Home >> Money Matters >> Greening the Supply Chain through Systems Thinking and Collaboration

Greening the Supply Chain through Systems Thinking and Collaboration

By Julie Urlaub

Sustainability has been described as a continuous improvement process that challenges business to balance organizational needs with the shifting expectations of their stakeholders. This balance can be demonstrated by a consumer rise in eco-friendly business, innovation, technological advancement, or mutually beneficial proactive change. While sometimes seen as an overwhelming landscape of potential improvement, a common thread of ‘collaboration’ can be seen through just about every potential business action.

Exploring this concept, an Industry Week post (1) offers insights related to, how to create value by collaborating inside and outside the organization. The article focuses its attention on the strained supply chain relationships emerging from the global economic recession.

More specifically, the authors examine the sustainability mindset shift and resulting actions required in today’s business environment: “Over the past 20 years, most companies have used strategic sourcing to restructure their supply bases and reduce costs. At times, the approach not only required confrontational relationships with suppliers…Today, reducing costs is no longer enough. Companies want value and they want their chief procurement officers (CPOs) to deliver it. How can CPOs get the job done? By first identifying and then collaborating with their key suppliers.”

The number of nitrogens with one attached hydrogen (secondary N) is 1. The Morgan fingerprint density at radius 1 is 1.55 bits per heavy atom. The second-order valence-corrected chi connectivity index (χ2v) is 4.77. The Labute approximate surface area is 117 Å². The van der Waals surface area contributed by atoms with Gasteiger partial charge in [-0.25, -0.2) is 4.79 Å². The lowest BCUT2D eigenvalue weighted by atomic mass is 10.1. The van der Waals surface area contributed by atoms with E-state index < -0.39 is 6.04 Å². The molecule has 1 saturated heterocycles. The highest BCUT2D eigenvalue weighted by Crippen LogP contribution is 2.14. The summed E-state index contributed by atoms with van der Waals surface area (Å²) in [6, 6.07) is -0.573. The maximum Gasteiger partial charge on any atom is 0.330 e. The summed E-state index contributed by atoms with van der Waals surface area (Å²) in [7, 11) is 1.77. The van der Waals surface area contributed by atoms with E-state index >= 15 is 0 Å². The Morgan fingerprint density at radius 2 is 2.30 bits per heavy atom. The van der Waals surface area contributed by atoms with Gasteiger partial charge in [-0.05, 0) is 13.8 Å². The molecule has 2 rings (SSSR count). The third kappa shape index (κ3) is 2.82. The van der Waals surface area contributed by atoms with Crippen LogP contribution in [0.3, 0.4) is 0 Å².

Collaboration inherently includes a “systems thinking” approach. As the article A Green Supply Chain Takes a Systems Thinking Approach–And Patience (2) suggests, by viewing the supply chain in a systematic or holistic manner, “organizations can apply that “big-picture thinking” needed to be truly innovative. Doing so can create leverage points that companies never realized they had before with their suppliers.” Applying systems thinking through implementation and keeping with sustainable supply chain best practices, following are areas to be addressed:

Supply Chain Alignment. Evaluating business needs, market conditions, and sustainability value drivers (research/benchmarking) to improve supplier relationships or initiating sourcing.

Procurement Guidelines and Policies. Improving sustainable material selection and supplier manufacturing processes as part of supplier selection criteria.

Supply Performance Tracking. Establishing key supplier performance metrics to ensure continuous alignment with sustainability targets.

Supply Chain Efficiency. Reducing inventory levels on non-critical supply resulting in lower carrying cost, waste and material obsolescence across the entire supply chain.

Sustainable Logistics and Distribution. Refining transportation modes to make significant environmental and social impact reductions.